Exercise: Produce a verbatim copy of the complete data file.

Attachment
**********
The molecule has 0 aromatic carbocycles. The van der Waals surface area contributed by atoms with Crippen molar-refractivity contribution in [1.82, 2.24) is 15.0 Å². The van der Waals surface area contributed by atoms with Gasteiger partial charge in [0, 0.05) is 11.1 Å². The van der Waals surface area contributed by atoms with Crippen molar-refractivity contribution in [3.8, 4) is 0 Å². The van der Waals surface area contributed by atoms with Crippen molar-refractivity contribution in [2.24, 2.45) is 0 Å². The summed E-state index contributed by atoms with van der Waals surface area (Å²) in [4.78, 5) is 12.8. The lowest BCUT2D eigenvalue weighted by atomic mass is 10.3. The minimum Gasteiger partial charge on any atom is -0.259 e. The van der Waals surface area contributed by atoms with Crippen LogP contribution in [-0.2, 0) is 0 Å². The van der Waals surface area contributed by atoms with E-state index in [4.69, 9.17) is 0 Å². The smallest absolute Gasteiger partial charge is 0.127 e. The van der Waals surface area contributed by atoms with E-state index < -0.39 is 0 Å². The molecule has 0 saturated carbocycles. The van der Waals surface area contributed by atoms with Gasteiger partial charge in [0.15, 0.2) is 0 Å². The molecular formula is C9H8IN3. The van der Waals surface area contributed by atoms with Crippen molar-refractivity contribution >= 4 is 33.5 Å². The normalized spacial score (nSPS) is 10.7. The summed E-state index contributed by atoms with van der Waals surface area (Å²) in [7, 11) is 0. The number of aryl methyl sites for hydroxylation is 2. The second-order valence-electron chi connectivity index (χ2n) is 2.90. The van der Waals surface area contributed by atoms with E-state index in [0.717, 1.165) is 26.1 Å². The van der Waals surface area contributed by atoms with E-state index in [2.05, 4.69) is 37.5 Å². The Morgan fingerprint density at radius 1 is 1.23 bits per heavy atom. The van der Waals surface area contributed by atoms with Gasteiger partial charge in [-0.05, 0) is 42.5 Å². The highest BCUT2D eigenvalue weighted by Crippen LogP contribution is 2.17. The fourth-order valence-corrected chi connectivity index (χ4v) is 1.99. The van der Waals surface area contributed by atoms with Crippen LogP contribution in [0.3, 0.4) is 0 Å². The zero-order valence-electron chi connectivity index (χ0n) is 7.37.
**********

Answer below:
The molecule has 0 aromatic carbocycles. The van der Waals surface area contributed by atoms with Crippen molar-refractivity contribution in [1.82, 2.24) is 15.0 Å². The van der Waals surface area contributed by atoms with Gasteiger partial charge in [0, 0.05) is 11.1 Å². The van der Waals surface area contributed by atoms with Crippen molar-refractivity contribution in [3.8, 4) is 0 Å². The van der Waals surface area contributed by atoms with Crippen molar-refractivity contribution in [2.24, 2.45) is 0 Å². The summed E-state index contributed by atoms with van der Waals surface area (Å²) in [4.78, 5) is 12.8. The lowest BCUT2D eigenvalue weighted by atomic mass is 10.3. The minimum Gasteiger partial charge on any atom is -0.259 e. The van der Waals surface area contributed by atoms with Crippen LogP contribution in [-0.2, 0) is 0 Å². The van der Waals surface area contributed by atoms with E-state index in [4.69, 9.17) is 0 Å². The smallest absolute Gasteiger partial charge is 0.127 e. The van der Waals surface area contributed by atoms with E-state index < -0.39 is 0 Å². The molecule has 0 saturated carbocycles. The van der Waals surface area contributed by atoms with Gasteiger partial charge in [0.15, 0.2) is 0 Å². The molecular formula is C9H8IN3. The van der Waals surface area contributed by atoms with Crippen molar-refractivity contribution >= 4 is 33.5 Å². The normalized spacial score (nSPS) is 10.7. The summed E-state index contributed by atoms with van der Waals surface area (Å²) in [7, 11) is 0. The number of aryl methyl sites for hydroxylation is 2. The second-order valence-electron chi connectivity index (χ2n) is 2.90. The van der Waals surface area contributed by atoms with E-state index in [0.717, 1.165) is 26.1 Å². The van der Waals surface area contributed by atoms with E-state index in [2.05, 4.69) is 37.5 Å². The Morgan fingerprint density at radius 1 is 1.23 bits per heavy atom. The van der Waals surface area contributed by atoms with Gasteiger partial charge in [-0.05, 0) is 42.5 Å². The highest BCUT2D eigenvalue weighted by Crippen LogP contribution is 2.17. The fourth-order valence-corrected chi connectivity index (χ4v) is 1.99. The van der Waals surface area contributed by atoms with Crippen LogP contribution in [0.3, 0.4) is 0 Å². The zero-order valence-electron chi connectivity index (χ0n) is 7.37.